Having never seen the Roots perform live before Saturday night, I was most definitely pleased with the multitude of sounds the outfit seamlessly blends together. While each band member is entertaining enough to watch individually, they certainly come together to create quite the entertaining and interesting mash-up. They manage to incorporate the likes of big band, hip-hop, reggae and rap with bongos, keyboards and soaring electric guitar, creating nothing short of a unique and interesting night of music. Not to mention the snippets of familiar favorites they carefully weave into their performance, such as Led Zeppelin’s “The Immigrant Song”, the Commodores’ “Jungle Boogie”, Curtis Mayfield’s “Move on Up” and even the ever-ominous guards’ song from The Wizard of Oz (think oh ee oh, eeoohhh”). I expected the sousaphonist to stick around for only the first few songs or so, but was delighted with the opportunity to watch him throughout the entire show. I was definitely impressed with his chops and the way he was able to jump up and down with the bell of the instrument hovering above his head!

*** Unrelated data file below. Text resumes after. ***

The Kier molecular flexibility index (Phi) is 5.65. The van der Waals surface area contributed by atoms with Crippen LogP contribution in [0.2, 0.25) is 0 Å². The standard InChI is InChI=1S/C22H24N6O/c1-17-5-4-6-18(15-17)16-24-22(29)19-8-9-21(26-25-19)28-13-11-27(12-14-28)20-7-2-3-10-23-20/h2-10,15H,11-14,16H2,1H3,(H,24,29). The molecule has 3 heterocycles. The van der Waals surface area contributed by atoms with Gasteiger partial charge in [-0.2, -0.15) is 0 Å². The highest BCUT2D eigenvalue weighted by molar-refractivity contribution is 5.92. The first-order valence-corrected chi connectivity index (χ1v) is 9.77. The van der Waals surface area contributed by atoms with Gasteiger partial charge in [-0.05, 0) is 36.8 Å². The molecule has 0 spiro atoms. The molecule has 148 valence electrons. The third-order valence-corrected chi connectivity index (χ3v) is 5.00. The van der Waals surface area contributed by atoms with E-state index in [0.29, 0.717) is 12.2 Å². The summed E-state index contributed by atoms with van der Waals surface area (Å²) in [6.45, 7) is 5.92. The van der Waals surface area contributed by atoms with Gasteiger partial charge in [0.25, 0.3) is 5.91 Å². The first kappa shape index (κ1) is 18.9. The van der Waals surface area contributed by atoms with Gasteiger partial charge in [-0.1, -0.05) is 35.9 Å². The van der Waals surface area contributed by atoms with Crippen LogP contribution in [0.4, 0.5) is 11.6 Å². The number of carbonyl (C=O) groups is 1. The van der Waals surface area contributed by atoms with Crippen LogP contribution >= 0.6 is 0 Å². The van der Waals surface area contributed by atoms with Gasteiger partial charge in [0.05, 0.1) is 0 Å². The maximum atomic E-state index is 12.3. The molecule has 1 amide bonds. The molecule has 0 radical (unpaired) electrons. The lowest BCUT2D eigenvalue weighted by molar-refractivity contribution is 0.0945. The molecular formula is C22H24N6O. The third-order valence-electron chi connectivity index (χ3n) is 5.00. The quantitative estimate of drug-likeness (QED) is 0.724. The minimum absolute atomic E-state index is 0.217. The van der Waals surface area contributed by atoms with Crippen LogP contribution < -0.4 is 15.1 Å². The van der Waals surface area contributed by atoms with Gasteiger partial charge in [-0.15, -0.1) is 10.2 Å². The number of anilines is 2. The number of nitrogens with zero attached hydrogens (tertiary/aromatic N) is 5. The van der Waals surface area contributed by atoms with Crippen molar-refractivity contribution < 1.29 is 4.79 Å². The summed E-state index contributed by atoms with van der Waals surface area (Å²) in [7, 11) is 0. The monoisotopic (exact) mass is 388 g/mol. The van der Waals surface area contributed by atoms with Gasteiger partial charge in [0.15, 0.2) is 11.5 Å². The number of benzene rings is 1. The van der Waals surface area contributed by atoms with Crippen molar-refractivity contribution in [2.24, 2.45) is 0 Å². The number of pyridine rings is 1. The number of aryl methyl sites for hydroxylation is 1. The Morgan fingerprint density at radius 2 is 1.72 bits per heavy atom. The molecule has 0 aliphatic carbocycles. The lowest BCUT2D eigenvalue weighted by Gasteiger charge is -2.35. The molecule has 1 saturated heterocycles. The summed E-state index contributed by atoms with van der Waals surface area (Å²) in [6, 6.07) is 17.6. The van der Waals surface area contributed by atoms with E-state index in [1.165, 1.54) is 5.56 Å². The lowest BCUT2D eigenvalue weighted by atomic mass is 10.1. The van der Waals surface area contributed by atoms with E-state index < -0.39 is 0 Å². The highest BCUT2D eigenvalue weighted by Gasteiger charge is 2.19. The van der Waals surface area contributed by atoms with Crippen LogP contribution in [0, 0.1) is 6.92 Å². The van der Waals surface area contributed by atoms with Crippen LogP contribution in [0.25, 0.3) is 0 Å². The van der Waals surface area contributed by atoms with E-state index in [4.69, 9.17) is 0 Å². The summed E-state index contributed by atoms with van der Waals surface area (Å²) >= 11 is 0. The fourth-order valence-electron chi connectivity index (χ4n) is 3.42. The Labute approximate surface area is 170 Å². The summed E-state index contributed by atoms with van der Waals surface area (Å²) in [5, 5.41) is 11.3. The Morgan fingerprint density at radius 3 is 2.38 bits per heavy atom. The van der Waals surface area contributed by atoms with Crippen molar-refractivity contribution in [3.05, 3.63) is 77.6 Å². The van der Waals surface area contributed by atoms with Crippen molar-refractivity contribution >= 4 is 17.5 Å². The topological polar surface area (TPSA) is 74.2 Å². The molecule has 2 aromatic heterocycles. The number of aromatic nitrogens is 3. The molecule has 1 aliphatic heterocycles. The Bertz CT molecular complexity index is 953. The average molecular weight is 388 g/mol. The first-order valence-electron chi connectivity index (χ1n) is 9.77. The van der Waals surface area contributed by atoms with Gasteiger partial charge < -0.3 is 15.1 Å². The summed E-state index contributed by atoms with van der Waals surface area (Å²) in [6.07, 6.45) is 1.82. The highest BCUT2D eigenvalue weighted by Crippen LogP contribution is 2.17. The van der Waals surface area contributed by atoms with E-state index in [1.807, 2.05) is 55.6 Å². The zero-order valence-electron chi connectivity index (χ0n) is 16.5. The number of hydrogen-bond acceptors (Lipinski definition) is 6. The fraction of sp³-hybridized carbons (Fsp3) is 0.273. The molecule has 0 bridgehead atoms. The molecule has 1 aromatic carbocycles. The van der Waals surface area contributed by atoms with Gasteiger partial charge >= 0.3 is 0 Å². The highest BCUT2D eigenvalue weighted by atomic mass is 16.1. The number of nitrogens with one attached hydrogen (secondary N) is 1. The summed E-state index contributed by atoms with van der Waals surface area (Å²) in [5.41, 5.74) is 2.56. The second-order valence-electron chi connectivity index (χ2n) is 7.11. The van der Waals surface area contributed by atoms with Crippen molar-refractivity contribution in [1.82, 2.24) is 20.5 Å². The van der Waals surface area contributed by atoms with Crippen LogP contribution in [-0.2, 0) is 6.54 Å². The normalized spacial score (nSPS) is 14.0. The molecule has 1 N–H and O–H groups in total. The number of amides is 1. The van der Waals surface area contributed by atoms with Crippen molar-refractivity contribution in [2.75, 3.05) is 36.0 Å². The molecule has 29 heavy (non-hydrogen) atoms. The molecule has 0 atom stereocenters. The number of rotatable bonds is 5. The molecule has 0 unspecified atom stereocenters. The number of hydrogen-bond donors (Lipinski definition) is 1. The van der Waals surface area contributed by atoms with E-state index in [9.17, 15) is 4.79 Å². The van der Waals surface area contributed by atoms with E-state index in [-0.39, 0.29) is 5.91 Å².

Another crowd pleaser was a sped-up version of Phrenology’s “The Seed (2.0)” -watch the live video below. This tune again featured on-point vocals by Douglas, and flawless flow delivered by Black Thought. The Roots finished the show strong, providing a fun scene for spectators as the band members collectively shuffled simultaneously from one side of the stage to the other as they performed their closing number.
After the show, drummer “Questlove” signed multiple drumsticks and threw them into the crowd. Also flung into the masses were a few t-shirts and a drumhead, and band members Kamal Gray (keyboard) and F. Knuckles (percussion) mingled with fans near the rail and took photos.
All in all, the SoCo Music Experience was a well-organized and well-managed event, even featuring a Designated Driver tent to help attendees get home safely. Despite some long waits in the beer/drink line, which is all too typical of festivals, the night seemed to go off without a hitch. Parking was a breeze, there was not a single disruption I noticed, and everyone left with a good night of music under their belts as a beautiful Saturday night had really just begun. The show’s finish at 10 PM began most people’s “after-party,” and for those Badger fans who had come straight from the game that morning, it was destined to be a long (but great) night indeed. Just ask this guy (below)!